Charles Payne calls out 'irony' of 2020 Dems' racism claims: 'They're living examples of why their rhetoric is so wrong'

Fox Business host Charles Payne said Friday there is "irony" in the way 2020 Democratic presidential candidates talk about systemic racism in America, as many of them also call President Trump a racist.

Reacting on "Fox & Friends," Payne said many of them "brag" about their families coming from humble beginnings or immigrating to America and claim the same opportunities no longer exist for minorities.

"They are themselves living examples of why their rhetoric is so is wrong. They have achieved the kind of success that they are telling the audience is unachievable because of the man in the White House," said Payne, arguing that day-to-day issues of race, especially in inner cities, go far beyond Trump's tweets and statements.

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At Thursday's debate, Sen. Cory Booker, D-N.J., said no one should get a "red badge of courage" for calling the president a racist. "Racism exists, the question isn't who isn't a racist, it's who is and isn't doing something about racism," Booker said.

"We have a white supremacist in the White House," said former Texas Rep. Beto O'Rourke, calling Trump a "mortal threat to people of color."

And Sen. Kamala Harris, D-Calif., said nothing has gotten done in Washington, D.C. in the last two-and-a-half years because Trump has been "full-time trying to sow hate and division among us."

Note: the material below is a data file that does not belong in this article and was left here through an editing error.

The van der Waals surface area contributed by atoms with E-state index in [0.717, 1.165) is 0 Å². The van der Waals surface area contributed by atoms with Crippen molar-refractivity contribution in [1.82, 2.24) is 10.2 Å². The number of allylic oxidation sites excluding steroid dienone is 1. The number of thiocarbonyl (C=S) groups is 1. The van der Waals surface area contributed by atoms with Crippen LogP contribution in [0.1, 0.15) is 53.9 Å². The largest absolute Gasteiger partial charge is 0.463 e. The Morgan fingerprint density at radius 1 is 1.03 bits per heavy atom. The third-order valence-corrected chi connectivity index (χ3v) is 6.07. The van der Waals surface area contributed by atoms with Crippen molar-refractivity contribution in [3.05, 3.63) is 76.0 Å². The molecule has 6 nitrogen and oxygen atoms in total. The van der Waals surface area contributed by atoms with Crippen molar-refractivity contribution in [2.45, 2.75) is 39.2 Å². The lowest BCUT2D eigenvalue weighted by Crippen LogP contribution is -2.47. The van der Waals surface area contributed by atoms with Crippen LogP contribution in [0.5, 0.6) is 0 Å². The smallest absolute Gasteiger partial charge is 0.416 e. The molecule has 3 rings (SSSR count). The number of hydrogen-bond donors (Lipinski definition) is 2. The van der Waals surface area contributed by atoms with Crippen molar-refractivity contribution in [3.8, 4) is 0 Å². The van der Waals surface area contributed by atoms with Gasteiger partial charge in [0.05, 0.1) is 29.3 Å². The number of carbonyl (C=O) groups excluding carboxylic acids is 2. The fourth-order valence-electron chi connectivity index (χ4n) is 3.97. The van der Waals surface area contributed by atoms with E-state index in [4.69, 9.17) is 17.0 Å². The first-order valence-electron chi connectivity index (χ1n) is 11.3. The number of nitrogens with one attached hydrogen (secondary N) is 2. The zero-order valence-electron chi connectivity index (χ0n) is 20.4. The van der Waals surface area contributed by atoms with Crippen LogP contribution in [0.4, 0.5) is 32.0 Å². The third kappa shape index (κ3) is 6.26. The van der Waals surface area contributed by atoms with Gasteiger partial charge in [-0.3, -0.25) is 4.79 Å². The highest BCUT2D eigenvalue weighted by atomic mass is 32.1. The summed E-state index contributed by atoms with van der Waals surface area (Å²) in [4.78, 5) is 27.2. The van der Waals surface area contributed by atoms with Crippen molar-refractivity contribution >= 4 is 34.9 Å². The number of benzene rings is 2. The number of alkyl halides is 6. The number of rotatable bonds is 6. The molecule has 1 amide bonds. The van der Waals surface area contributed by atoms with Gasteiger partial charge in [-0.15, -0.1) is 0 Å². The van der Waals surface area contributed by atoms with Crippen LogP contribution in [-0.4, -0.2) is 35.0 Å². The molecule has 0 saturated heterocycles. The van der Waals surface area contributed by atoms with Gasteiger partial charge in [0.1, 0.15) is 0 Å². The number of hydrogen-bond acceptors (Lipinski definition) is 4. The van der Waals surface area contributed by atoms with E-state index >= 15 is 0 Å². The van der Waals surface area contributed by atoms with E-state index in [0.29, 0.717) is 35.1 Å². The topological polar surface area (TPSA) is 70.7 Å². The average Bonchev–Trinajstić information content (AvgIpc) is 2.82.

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Payne, however, insisted racism is a deeper issue. He pointed out that in New York City last year, under Democrat Mayor Bill de Blasio's administration, 89 percent of people arrested for marijuana crimes were black and Hispanic.

"In my own neighborhood, the progressives that have moved in call the cops on black kids playing basketball in the street," Payne said. "That's what I'm worried about! That's the day-to-day racism that I care about. The rhetoric they're talking is just designed to keep people afraid and it's not helpful for this country," he said.

He continued: "The way they portray this country every time they speak is like it's a hopeless place, where there's no opportunity for black people and Hispanics ... They themselves on that stage put that to rest. There is hope. In fact, your parents can come here from one of these countries and you could be running for president."